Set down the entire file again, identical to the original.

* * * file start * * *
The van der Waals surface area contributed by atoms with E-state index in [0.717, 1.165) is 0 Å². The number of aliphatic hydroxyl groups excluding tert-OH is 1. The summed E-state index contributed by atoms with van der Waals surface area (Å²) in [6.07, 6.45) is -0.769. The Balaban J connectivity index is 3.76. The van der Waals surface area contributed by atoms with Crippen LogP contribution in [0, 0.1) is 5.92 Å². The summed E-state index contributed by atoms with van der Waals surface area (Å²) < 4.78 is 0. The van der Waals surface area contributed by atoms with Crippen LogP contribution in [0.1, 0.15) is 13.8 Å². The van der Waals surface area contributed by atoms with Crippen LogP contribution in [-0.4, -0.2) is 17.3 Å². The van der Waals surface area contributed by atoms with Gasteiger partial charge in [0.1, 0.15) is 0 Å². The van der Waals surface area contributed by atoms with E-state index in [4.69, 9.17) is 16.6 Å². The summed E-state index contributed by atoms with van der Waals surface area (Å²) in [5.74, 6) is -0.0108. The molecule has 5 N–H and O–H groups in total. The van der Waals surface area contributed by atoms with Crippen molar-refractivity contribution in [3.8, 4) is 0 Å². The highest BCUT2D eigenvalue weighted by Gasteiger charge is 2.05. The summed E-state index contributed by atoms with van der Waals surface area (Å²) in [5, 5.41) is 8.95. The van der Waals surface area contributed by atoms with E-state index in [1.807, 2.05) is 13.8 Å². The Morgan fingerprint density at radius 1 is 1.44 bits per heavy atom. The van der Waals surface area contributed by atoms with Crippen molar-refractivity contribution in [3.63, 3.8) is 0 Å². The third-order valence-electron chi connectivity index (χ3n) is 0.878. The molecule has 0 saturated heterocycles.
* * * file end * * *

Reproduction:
The van der Waals surface area contributed by atoms with E-state index in [0.717, 1.165) is 0 Å². The number of aliphatic hydroxyl groups excluding tert-OH is 1. The summed E-state index contributed by atoms with van der Waals surface area (Å²) in [6.07, 6.45) is -0.769. The Balaban J connectivity index is 3.76. The van der Waals surface area contributed by atoms with Crippen LogP contribution in [0, 0.1) is 5.92 Å². The summed E-state index contributed by atoms with van der Waals surface area (Å²) < 4.78 is 0. The van der Waals surface area contributed by atoms with Crippen LogP contribution in [0.1, 0.15) is 13.8 Å². The van der Waals surface area contributed by atoms with Crippen LogP contribution in [-0.4, -0.2) is 17.3 Å². The van der Waals surface area contributed by atoms with Gasteiger partial charge in [0.1, 0.15) is 0 Å². The van der Waals surface area contributed by atoms with E-state index in [4.69, 9.17) is 16.6 Å². The summed E-state index contributed by atoms with van der Waals surface area (Å²) in [5.74, 6) is -0.0108. The molecule has 5 N–H and O–H groups in total. The van der Waals surface area contributed by atoms with Crippen molar-refractivity contribution in [3.8, 4) is 0 Å². The highest BCUT2D eigenvalue weighted by Gasteiger charge is 2.05. The summed E-state index contributed by atoms with van der Waals surface area (Å²) in [5, 5.41) is 8.95. The van der Waals surface area contributed by atoms with E-state index in [1.807, 2.05) is 13.8 Å². The Morgan fingerprint density at radius 1 is 1.44 bits per heavy atom. The van der Waals surface area contributed by atoms with Crippen molar-refractivity contribution in [3.63, 3.8) is 0 Å². The third-order valence-electron chi connectivity index (χ3n) is 0.878. The molecule has 0 saturated heterocycles.